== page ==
Independently from each other, FiveThirtyEight and BusinessInsider have published interesting articles about the recently increased level of crime in USA. At FiveThirtyEight they came to the conclusion that murders were increasing at a fast pace, while another article mentioned specifically that the crime in Chicago was increasing. This seemed surprising to me, and I wondered whether there is a reason for that.
The Chicago open data portal has made available a dataset on crime, which allows us to take a closer look at the problem. It weighs 1.5GB, so trying to open the file in a text editor is not the best use of our time. Earlier we have seen the summary of the New York Times corpus and here we follow a similar approach. First, we notice column labels in the dataset and examine which of them are of interest. There are 20 columns of which we select the ones that matter to us most—in our case these are date, primary type, description, latitude and longitude.
By taking out only these columns and saving the file we obtain a 428.4MB file, but there is still some work to do. We could try to understand which unique primary types of crime are available within the dataset: criminal damage, narcotics, other offense, theft, battery, assault, burglary, deceptive practice and criminal tresspass. Knowing this, we select a category of interest, in our case "assault". Then we seek which unique descriptions exist for primary type of assault: simple and aggravated. Aggravated sounds more interesting to us, so we filter the dataset once again and store only date, latitude and longitude.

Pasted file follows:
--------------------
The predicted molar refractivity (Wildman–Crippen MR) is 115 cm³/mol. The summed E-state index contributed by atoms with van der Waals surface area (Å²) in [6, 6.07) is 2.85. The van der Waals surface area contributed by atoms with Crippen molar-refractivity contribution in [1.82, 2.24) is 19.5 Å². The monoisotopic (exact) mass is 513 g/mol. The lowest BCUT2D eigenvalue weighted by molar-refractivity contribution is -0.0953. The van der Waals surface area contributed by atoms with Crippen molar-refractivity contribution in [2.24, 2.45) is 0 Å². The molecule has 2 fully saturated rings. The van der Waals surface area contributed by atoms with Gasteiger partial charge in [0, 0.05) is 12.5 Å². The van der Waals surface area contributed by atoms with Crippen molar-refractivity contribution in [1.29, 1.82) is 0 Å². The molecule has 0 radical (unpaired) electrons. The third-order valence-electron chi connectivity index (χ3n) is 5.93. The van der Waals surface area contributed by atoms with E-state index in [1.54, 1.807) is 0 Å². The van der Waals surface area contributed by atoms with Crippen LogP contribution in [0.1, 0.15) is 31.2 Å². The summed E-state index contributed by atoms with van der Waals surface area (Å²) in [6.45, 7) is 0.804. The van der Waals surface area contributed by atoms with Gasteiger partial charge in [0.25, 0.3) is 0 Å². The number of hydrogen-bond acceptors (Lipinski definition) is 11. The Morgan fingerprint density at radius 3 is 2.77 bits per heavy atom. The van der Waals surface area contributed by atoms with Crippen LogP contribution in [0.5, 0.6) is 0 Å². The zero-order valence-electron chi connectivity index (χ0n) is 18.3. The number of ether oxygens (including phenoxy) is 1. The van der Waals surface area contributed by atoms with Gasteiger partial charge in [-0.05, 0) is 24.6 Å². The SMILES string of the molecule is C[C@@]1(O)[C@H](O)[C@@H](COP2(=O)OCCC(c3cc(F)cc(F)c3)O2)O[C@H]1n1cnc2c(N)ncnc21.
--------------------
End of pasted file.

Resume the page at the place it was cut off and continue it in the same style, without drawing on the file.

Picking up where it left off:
Unfortunately, this is not sufficient. As we know, most data is noisy and various values could be missing. In our case, some crimes were registered without geo coordinates, which now becomes obvious, so we choose to remove these values as we don't know has to make them useful. We are left with 1.1MB data, which describes 26426 cases of aggravated assaults.
Since we have the datetimes of the events, we can color-code them based on the year they happened. We can choose a blue shade for the events closer to the year 2001, when the data collection started and red shades for most recent events. This gives us the following picture.